Written to Thnidu’s commissioned continuation of Down to Talen Hall.
Do not go by the TalenHall
Where ruined Talen’s Holdings Lie
My sisters dance by Talen Hall
Where ruined Talen’s Holdings lie.
My aunts and cousins, once in thrall,
Sing taunting songs to pale moonlight.
They were not my sisters, and yet they were.
My sister stood off to the side, an iron firepoker in her hand. She’d grown while I was gone, and grown again in the time I’d been back. She was a woman.
I’d been a woman, once. To the touch of the fae lords and the beings under the hill, I had grown seven years and seven more, seven children and seven grooms.
Seven brides for Seven Brothers, Alicia liked to joke, but only if everyone was on a merry-go-round, playing musical brides.
Alicia’d had a habit of getting her metaphors mixed. Now, she didn’t say anything at all, just stood at Talen’s Hall and stared.
Seven years and seven again I’d been there – and Alicia, who had gone down at the same time as I had – but my body was exactly as it had been when I’d left. No sign of the babies. No sign of two years, or five, or fourteen. No sign I’d been gone at all.
No sign of my seven brothers, not even of the one I’d loved. No sign of the rings he’d slipped on my fingers.
Kara stood to the side, grown hard and adult while I lingered in the moonlit lands. Her iron poker was a guard against those who’d taken us, and against us, all forty-nine of us, who might want to go back.
“You cannot have the ones you took
They are not yours to claim”
That’s what they say she sang. Some days I want to ask her on whose authority?
“This is our world and not your book.
Give back their pride and shame.”
And I wonder, more than anything, if she knew what she was giving me back. My Pride. My Shame: Then their eyes were opened, and they realized they were naked. All of that returned to me.
Do not go by the Talen Hill
Where Jana’s Kara holds the steel.
He was startled and then terrified to find Timaios’ hand at the back of his neck. He was going to be hauled off to a cage. He was going to be locked away like the miserable bad thing that he was. He was –
“Ctirad. Look at me.”
He didn’t try to the fight the order. He looked up, unable to control his expression and barely even thinking of trying. “Sir?” A surge of misery struck him. That was wrong, that wasn’t what he was supposed to call his master. “Timaios?”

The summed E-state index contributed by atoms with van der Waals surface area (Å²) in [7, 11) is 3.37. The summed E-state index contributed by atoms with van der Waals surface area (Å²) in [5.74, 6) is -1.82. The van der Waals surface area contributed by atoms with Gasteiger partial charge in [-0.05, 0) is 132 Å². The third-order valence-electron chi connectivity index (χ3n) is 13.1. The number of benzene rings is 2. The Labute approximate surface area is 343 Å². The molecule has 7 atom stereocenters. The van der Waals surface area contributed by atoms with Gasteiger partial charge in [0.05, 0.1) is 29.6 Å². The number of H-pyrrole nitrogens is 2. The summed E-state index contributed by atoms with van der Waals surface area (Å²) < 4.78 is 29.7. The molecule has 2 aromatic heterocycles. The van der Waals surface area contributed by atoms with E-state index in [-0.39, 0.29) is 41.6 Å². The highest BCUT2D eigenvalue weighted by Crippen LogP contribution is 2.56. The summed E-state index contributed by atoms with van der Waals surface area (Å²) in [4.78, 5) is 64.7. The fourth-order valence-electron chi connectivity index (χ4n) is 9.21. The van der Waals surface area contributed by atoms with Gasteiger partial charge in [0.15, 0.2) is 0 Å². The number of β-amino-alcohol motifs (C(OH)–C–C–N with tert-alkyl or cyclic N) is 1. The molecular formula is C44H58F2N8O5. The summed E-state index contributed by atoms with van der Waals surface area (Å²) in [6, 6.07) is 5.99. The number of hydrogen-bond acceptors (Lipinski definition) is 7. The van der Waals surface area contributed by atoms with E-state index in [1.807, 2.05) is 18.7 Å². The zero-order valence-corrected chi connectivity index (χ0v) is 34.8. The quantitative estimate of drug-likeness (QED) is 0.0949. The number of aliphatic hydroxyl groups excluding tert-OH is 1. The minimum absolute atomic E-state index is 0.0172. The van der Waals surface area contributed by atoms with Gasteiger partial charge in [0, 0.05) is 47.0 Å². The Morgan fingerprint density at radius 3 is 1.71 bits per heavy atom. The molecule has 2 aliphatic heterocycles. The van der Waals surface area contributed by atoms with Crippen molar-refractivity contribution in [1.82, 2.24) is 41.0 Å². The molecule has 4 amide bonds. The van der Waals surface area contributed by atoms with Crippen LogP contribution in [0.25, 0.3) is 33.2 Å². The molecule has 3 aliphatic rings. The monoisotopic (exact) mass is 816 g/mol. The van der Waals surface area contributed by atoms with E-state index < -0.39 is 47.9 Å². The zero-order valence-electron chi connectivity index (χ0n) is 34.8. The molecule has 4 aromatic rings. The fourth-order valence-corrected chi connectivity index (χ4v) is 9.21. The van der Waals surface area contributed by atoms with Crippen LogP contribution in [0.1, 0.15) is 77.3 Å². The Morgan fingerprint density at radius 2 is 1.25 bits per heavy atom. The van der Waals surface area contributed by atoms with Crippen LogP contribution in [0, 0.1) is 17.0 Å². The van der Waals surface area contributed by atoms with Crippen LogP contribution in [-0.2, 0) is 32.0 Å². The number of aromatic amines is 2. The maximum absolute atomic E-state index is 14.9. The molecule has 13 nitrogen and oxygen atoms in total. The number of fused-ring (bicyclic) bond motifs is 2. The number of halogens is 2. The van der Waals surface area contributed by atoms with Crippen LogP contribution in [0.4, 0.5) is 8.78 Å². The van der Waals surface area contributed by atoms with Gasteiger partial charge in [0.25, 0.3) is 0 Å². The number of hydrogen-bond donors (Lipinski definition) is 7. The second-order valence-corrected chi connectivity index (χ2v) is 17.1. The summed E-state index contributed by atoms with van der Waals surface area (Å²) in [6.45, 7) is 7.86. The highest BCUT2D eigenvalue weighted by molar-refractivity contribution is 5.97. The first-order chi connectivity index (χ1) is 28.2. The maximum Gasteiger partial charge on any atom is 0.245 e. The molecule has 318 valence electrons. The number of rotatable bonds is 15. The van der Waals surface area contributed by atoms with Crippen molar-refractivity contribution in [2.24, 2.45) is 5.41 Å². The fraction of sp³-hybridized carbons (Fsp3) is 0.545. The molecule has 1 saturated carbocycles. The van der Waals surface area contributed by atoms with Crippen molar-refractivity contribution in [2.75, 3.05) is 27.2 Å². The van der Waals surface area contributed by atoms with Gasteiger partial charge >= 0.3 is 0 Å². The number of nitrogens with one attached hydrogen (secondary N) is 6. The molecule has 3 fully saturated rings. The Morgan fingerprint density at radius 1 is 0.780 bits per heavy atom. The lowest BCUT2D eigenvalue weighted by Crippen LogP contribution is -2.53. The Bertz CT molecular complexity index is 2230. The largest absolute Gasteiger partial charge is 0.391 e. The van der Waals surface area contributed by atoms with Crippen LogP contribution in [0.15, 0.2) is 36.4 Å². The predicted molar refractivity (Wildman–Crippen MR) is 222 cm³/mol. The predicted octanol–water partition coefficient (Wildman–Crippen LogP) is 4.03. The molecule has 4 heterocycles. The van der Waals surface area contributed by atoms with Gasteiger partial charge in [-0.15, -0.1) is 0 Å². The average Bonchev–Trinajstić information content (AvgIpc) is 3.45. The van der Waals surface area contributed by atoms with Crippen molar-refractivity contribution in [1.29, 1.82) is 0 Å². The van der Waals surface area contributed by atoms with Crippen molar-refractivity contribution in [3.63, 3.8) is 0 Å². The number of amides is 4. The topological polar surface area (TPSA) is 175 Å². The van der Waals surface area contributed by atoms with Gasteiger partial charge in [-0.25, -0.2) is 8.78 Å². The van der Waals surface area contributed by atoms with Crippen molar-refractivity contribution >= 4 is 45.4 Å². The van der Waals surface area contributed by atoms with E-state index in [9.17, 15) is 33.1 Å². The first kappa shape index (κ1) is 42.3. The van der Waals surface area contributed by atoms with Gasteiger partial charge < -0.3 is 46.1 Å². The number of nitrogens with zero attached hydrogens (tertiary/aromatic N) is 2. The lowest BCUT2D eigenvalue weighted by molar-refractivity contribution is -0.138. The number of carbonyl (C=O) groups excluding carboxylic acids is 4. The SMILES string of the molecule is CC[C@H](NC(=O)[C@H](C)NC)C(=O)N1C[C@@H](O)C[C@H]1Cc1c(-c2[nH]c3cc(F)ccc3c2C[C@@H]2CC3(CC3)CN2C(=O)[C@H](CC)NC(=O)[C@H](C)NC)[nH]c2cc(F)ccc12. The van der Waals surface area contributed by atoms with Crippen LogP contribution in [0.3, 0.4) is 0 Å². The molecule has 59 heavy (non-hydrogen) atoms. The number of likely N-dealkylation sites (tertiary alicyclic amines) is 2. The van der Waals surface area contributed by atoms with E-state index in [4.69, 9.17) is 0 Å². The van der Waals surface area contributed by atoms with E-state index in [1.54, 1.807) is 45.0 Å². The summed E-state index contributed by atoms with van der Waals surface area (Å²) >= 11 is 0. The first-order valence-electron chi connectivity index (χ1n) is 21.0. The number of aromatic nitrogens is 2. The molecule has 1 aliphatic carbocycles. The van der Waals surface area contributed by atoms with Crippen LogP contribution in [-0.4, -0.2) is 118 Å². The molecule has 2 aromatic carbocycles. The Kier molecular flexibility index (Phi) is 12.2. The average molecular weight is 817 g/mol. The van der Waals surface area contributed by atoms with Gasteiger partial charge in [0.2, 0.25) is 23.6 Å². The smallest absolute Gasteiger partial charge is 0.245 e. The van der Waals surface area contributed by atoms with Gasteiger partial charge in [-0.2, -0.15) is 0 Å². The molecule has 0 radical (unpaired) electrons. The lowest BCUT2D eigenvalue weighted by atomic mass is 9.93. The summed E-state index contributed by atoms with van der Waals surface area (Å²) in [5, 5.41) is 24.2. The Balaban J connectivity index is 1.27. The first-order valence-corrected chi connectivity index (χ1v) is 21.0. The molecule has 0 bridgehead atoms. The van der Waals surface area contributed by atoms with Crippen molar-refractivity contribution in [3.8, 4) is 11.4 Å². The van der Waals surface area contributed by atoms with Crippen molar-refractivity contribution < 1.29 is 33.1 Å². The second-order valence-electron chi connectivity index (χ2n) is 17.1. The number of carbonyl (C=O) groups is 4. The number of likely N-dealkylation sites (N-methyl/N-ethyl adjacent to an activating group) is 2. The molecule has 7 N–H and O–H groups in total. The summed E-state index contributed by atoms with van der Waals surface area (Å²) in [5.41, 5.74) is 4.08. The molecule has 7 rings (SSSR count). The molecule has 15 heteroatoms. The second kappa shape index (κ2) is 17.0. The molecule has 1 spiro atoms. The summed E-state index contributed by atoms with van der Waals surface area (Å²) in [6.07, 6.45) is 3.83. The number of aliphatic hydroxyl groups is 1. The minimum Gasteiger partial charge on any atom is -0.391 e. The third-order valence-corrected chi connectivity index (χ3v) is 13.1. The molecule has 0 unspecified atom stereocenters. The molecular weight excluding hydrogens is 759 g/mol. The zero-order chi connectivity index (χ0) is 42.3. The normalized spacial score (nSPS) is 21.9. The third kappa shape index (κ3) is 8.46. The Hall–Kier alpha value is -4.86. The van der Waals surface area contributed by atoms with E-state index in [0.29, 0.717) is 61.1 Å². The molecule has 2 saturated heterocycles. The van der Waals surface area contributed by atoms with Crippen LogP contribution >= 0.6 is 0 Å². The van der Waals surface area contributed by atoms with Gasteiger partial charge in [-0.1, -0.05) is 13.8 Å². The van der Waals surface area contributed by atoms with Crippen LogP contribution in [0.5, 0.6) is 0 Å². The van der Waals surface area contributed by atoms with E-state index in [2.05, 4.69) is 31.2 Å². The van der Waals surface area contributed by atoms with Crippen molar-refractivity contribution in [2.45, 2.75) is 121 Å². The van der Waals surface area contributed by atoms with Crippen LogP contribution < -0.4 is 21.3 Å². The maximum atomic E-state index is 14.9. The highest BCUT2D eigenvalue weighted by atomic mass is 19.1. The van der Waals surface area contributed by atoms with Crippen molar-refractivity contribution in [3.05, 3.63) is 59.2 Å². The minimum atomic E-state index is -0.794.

The hand was still on the back of his neck. Timaios was crouched next to him, looking down at him. “Ctirad. My kitten. Were you telling me you wanted to submit to me? To kneel at my feet for dinner?”
“Yes?” He fought against the misery and, once again, lost. He lowered his head, only to find Timaios’ other hand on his chin, keeping him in position.
“Ctirad. Why?” Continue reading
Story based on a dream I had
The King was raving.
Not that anyone would ever say that; he was the king. You didn’t mention he was raving — or hallucinating, or having fits — if you wanted to hold on to your head, your soul, and your volition.
But the King had gotten it in his head that one of his trusted advisers and lieutenants had betrayed him, and was going around the castle, using The Voice that filled every corner of that huge edifice, declaring that when he found that Lieutenant who’d betrayed him, he would kill them, rend them, destroy them.
And because this wasn’t just any King or any edifice, all of his lieutenants were running around shooting one of their lieutenants in turn, which was getting more than a bit exhausting and very bloody.
And me? I was staying out of the way and trying not to be seen. When you are a human in this place, in The Castle of the King, you do your damndest not to attract any attention save that attention that brought you there – and since the one that had brought me there was currently chasing his lieutenant around trying to shoot him and complaining that the man wouldn’t hold still for it, well, I didn’t want his attention either.
And that worked fine until the King called a general assembly. You didn’t not go to those, but even sitting in the back, I felt someone come up behind me. Not my paramour, such as he was; no, he was in front of me, eyes glued to the podium and the throne at the front.
No, this was another human-like person, and he had a hand on my shoulder. And then, while the King talked about traitors in his midst, a bag came down over my head.
I was going to die. I had never known anything so clearly as I knew that. I was dying, here, too far from home, with a burlap sack over my head to hide my shame.
An image flashed into my mind. No, a vision. I did not see visions, I who did not belong here. But there it was, a creature all scales and plates, green and blue as the sea it was crawling out of, our sea, the sea the Castle of the King hulked overlooking.
It was coming. And it was the reason the King was raving.
I lost consciousness, only then understanding that that was why the bag was there.
The Aramob had not been expecting resistance when they went against the Village. Town people were soft, and folded easily. That was the wisdom of the elders, that was what the young warriors preached. Especially water-towns, where their food came easy and they could waste their time in games.
This is Viddie (Viðrou, but his mother didn’t want to call him Vitthie.), the son of Cynara and Leofric from, among other things, Addergoole: a Ghost Story.
In theory, it should have been easy.
Viddie knew pumpkins. He’d grown up eating pumpkin pie from scratch, and he knew all of the ins and outs of what made a pumpkin a pumpkin.
This turned out a little strange…
Sub-bureaucrat Azenia had her hands full and her lamp was burning far past closing time.
She knew, of course, that the over-bureaucrats liked it that way.